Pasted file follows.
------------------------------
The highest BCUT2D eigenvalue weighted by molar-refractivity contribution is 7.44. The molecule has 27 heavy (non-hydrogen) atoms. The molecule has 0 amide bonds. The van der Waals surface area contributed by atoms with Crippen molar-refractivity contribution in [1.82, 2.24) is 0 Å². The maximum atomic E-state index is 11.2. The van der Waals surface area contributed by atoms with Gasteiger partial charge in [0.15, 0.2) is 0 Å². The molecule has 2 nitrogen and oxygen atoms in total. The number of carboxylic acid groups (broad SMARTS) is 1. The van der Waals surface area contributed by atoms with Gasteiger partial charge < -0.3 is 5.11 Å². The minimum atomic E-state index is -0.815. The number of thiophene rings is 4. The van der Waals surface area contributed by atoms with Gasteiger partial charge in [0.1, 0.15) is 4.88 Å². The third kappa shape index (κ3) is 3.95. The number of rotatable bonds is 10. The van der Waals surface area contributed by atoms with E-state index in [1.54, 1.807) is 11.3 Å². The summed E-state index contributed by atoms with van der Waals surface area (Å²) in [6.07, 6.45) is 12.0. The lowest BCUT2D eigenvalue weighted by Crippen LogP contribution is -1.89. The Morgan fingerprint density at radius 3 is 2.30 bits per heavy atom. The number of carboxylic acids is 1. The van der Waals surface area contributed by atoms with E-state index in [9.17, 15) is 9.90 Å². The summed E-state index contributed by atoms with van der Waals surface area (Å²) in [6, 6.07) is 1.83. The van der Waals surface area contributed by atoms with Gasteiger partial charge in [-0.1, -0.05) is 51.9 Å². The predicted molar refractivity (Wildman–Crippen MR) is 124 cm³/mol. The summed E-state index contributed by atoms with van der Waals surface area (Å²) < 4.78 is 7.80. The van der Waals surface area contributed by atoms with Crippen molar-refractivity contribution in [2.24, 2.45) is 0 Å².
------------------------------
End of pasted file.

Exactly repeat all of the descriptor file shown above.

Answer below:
The highest BCUT2D eigenvalue weighted by molar-refractivity contribution is 7.44. The molecule has 27 heavy (non-hydrogen) atoms. The molecule has 0 amide bonds. The van der Waals surface area contributed by atoms with Crippen molar-refractivity contribution in [1.82, 2.24) is 0 Å². The maximum atomic E-state index is 11.2. The van der Waals surface area contributed by atoms with Gasteiger partial charge in [0.15, 0.2) is 0 Å². The molecule has 2 nitrogen and oxygen atoms in total. The number of carboxylic acid groups (broad SMARTS) is 1. The van der Waals surface area contributed by atoms with Gasteiger partial charge < -0.3 is 5.11 Å². The minimum atomic E-state index is -0.815. The number of thiophene rings is 4. The van der Waals surface area contributed by atoms with Gasteiger partial charge in [0.1, 0.15) is 4.88 Å². The third kappa shape index (κ3) is 3.95. The number of rotatable bonds is 10. The van der Waals surface area contributed by atoms with E-state index in [1.54, 1.807) is 11.3 Å². The summed E-state index contributed by atoms with van der Waals surface area (Å²) in [6.07, 6.45) is 12.0. The lowest BCUT2D eigenvalue weighted by Crippen LogP contribution is -1.89. The Morgan fingerprint density at radius 3 is 2.30 bits per heavy atom. The number of carboxylic acids is 1. The van der Waals surface area contributed by atoms with E-state index in [9.17, 15) is 9.90 Å². The summed E-state index contributed by atoms with van der Waals surface area (Å²) in [6, 6.07) is 1.83. The van der Waals surface area contributed by atoms with Gasteiger partial charge in [-0.1, -0.05) is 51.9 Å². The predicted molar refractivity (Wildman–Crippen MR) is 124 cm³/mol. The summed E-state index contributed by atoms with van der Waals surface area (Å²) < 4.78 is 7.80. The van der Waals surface area contributed by atoms with Crippen molar-refractivity contribution in [2.24, 2.45) is 0 Å².